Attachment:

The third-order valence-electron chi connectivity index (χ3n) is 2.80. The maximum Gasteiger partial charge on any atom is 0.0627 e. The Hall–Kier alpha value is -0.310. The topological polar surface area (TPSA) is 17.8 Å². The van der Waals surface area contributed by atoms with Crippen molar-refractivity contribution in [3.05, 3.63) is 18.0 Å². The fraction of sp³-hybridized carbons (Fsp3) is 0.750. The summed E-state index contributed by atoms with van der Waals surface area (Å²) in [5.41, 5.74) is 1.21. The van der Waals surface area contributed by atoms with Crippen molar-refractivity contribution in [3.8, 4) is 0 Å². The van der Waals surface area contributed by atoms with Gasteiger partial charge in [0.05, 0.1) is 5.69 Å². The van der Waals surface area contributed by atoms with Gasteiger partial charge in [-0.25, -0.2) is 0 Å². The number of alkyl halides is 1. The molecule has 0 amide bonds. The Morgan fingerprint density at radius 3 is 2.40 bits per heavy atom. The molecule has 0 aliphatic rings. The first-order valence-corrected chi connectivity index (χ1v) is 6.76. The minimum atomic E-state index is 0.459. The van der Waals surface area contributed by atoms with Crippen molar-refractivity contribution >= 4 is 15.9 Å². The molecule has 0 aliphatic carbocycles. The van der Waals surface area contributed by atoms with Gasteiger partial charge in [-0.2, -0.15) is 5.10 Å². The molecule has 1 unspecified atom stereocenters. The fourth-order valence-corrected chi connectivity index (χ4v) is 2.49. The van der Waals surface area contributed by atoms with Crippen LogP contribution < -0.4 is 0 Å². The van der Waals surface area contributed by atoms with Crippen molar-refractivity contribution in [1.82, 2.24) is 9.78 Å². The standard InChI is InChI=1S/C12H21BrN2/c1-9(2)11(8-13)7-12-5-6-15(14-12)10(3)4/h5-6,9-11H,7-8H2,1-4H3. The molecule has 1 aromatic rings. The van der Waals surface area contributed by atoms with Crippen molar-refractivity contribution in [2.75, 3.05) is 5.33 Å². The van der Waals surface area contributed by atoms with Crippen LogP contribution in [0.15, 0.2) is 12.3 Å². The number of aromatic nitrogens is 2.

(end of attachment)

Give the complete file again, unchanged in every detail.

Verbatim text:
The third-order valence-electron chi connectivity index (χ3n) is 2.80. The maximum Gasteiger partial charge on any atom is 0.0627 e. The Hall–Kier alpha value is -0.310. The topological polar surface area (TPSA) is 17.8 Å². The van der Waals surface area contributed by atoms with Crippen molar-refractivity contribution in [3.05, 3.63) is 18.0 Å². The fraction of sp³-hybridized carbons (Fsp3) is 0.750. The summed E-state index contributed by atoms with van der Waals surface area (Å²) in [5.41, 5.74) is 1.21. The van der Waals surface area contributed by atoms with Crippen molar-refractivity contribution in [3.8, 4) is 0 Å². The van der Waals surface area contributed by atoms with Gasteiger partial charge in [0.05, 0.1) is 5.69 Å². The van der Waals surface area contributed by atoms with Gasteiger partial charge in [-0.25, -0.2) is 0 Å². The number of alkyl halides is 1. The molecule has 0 amide bonds. The Morgan fingerprint density at radius 3 is 2.40 bits per heavy atom. The molecule has 0 aliphatic rings. The first-order valence-corrected chi connectivity index (χ1v) is 6.76. The minimum atomic E-state index is 0.459. The van der Waals surface area contributed by atoms with Crippen molar-refractivity contribution >= 4 is 15.9 Å². The molecule has 0 aliphatic carbocycles. The van der Waals surface area contributed by atoms with Gasteiger partial charge in [-0.2, -0.15) is 5.10 Å². The molecule has 1 unspecified atom stereocenters. The fourth-order valence-corrected chi connectivity index (χ4v) is 2.49. The van der Waals surface area contributed by atoms with Crippen LogP contribution < -0.4 is 0 Å². The van der Waals surface area contributed by atoms with Crippen molar-refractivity contribution in [1.82, 2.24) is 9.78 Å². The standard InChI is InChI=1S/C12H21BrN2/c1-9(2)11(8-13)7-12-5-6-15(14-12)10(3)4/h5-6,9-11H,7-8H2,1-4H3. The molecule has 1 aromatic rings. The van der Waals surface area contributed by atoms with Crippen molar-refractivity contribution in [2.75, 3.05) is 5.33 Å². The van der Waals surface area contributed by atoms with Crippen LogP contribution in [0.15, 0.2) is 12.3 Å². The number of aromatic nitrogens is 2.